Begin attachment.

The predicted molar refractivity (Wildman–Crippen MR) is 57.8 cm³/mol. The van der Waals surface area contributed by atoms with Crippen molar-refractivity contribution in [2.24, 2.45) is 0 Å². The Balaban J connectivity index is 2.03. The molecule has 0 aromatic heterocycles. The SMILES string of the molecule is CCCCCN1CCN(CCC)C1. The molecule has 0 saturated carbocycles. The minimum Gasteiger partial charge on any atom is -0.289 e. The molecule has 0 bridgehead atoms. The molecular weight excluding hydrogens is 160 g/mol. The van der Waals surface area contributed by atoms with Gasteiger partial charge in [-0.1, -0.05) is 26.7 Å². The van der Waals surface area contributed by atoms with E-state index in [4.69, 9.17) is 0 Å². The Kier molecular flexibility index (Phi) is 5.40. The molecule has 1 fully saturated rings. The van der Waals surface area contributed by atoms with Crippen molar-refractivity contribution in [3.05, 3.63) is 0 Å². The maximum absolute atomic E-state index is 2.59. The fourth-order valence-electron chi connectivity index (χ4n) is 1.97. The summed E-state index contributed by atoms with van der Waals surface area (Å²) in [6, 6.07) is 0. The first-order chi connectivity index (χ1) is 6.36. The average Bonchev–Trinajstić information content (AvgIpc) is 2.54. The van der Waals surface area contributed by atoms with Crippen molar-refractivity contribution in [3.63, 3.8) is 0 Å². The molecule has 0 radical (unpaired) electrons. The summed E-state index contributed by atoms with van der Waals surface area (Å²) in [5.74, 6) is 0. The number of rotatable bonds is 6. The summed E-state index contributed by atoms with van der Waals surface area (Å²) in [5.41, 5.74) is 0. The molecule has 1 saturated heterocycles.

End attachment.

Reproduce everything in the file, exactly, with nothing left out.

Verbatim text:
The predicted molar refractivity (Wildman–Crippen MR) is 57.8 cm³/mol. The van der Waals surface area contributed by atoms with Crippen molar-refractivity contribution in [2.24, 2.45) is 0 Å². The Balaban J connectivity index is 2.03. The molecule has 0 aromatic heterocycles. The SMILES string of the molecule is CCCCCN1CCN(CCC)C1. The molecule has 0 saturated carbocycles. The minimum Gasteiger partial charge on any atom is -0.289 e. The molecule has 0 bridgehead atoms. The molecular weight excluding hydrogens is 160 g/mol. The van der Waals surface area contributed by atoms with Gasteiger partial charge in [-0.1, -0.05) is 26.7 Å². The van der Waals surface area contributed by atoms with E-state index in [4.69, 9.17) is 0 Å². The Kier molecular flexibility index (Phi) is 5.40. The molecule has 1 fully saturated rings. The van der Waals surface area contributed by atoms with Crippen molar-refractivity contribution in [3.05, 3.63) is 0 Å². The maximum absolute atomic E-state index is 2.59. The fourth-order valence-electron chi connectivity index (χ4n) is 1.97. The summed E-state index contributed by atoms with van der Waals surface area (Å²) in [6, 6.07) is 0. The first-order chi connectivity index (χ1) is 6.36. The average Bonchev–Trinajstić information content (AvgIpc) is 2.54. The van der Waals surface area contributed by atoms with Crippen molar-refractivity contribution in [3.63, 3.8) is 0 Å². The molecule has 0 radical (unpaired) electrons. The summed E-state index contributed by atoms with van der Waals surface area (Å²) in [5.74, 6) is 0. The number of rotatable bonds is 6. The summed E-state index contributed by atoms with van der Waals surface area (Å²) in [5.41, 5.74) is 0. The molecule has 1 saturated heterocycles.